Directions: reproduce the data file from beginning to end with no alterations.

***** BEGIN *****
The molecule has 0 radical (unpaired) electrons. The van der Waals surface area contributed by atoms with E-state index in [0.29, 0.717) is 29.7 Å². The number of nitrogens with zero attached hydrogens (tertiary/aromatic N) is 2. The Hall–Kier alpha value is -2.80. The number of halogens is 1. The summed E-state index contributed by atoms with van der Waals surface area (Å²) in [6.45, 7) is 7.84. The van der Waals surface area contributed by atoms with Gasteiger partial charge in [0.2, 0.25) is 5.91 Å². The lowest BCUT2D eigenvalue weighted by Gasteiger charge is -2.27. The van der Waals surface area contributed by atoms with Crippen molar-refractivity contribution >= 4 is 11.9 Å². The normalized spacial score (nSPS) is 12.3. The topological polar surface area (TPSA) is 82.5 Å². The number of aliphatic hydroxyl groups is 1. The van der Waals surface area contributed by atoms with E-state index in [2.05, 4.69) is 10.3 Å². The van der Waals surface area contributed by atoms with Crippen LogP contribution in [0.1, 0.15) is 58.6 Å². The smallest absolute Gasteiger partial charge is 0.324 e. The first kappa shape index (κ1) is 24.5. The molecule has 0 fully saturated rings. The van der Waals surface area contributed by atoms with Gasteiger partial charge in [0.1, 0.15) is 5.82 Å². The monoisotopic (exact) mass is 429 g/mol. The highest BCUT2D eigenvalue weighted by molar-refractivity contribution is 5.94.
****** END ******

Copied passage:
The molecule has 0 radical (unpaired) electrons. The van der Waals surface area contributed by atoms with E-state index in [0.29, 0.717) is 29.7 Å². The number of nitrogens with zero attached hydrogens (tertiary/aromatic N) is 2. The Hall–Kier alpha value is -2.80. The number of halogens is 1. The summed E-state index contributed by atoms with van der Waals surface area (Å²) in [6.45, 7) is 7.84. The van der Waals surface area contributed by atoms with Gasteiger partial charge in [0.2, 0.25) is 5.91 Å². The lowest BCUT2D eigenvalue weighted by Gasteiger charge is -2.27. The van der Waals surface area contributed by atoms with Crippen molar-refractivity contribution >= 4 is 11.9 Å². The normalized spacial score (nSPS) is 12.3. The topological polar surface area (TPSA) is 82.5 Å². The number of aliphatic hydroxyl groups is 1. The van der Waals surface area contributed by atoms with E-state index in [2.05, 4.69) is 10.3 Å². The van der Waals surface area contributed by atoms with Crippen LogP contribution in [0.1, 0.15) is 58.6 Å². The smallest absolute Gasteiger partial charge is 0.324 e. The first kappa shape index (κ1) is 24.5. The molecule has 0 fully saturated rings. The van der Waals surface area contributed by atoms with Gasteiger partial charge in [0.1, 0.15) is 5.82 Å². The monoisotopic (exact) mass is 429 g/mol. The highest BCUT2D eigenvalue weighted by molar-refractivity contribution is 5.94.